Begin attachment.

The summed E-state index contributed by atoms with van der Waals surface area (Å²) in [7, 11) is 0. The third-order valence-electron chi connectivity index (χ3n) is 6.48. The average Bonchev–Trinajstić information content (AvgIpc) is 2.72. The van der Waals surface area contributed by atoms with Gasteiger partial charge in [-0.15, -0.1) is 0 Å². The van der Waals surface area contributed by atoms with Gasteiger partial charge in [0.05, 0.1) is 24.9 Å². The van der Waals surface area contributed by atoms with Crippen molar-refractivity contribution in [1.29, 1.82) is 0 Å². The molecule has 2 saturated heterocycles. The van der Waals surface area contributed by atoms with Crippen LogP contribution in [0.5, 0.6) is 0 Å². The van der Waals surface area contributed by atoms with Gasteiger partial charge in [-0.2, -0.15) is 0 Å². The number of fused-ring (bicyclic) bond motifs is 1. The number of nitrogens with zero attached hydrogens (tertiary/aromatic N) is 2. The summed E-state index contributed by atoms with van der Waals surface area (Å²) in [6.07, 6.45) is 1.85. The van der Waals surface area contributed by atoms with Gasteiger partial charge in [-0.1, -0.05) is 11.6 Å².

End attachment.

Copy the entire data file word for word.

The summed E-state index contributed by atoms with van der Waals surface area (Å²) in [7, 11) is 0. The third-order valence-electron chi connectivity index (χ3n) is 6.48. The average Bonchev–Trinajstić information content (AvgIpc) is 2.72. The van der Waals surface area contributed by atoms with Gasteiger partial charge in [-0.15, -0.1) is 0 Å². The van der Waals surface area contributed by atoms with Gasteiger partial charge in [0.05, 0.1) is 24.9 Å². The van der Waals surface area contributed by atoms with Crippen molar-refractivity contribution in [1.29, 1.82) is 0 Å². The molecule has 2 saturated heterocycles. The van der Waals surface area contributed by atoms with Crippen LogP contribution in [0.5, 0.6) is 0 Å². The van der Waals surface area contributed by atoms with Gasteiger partial charge in [-0.2, -0.15) is 0 Å². The number of fused-ring (bicyclic) bond motifs is 1. The number of nitrogens with zero attached hydrogens (tertiary/aromatic N) is 2. The summed E-state index contributed by atoms with van der Waals surface area (Å²) in [6.07, 6.45) is 1.85. The van der Waals surface area contributed by atoms with Gasteiger partial charge in [-0.1, -0.05) is 11.6 Å².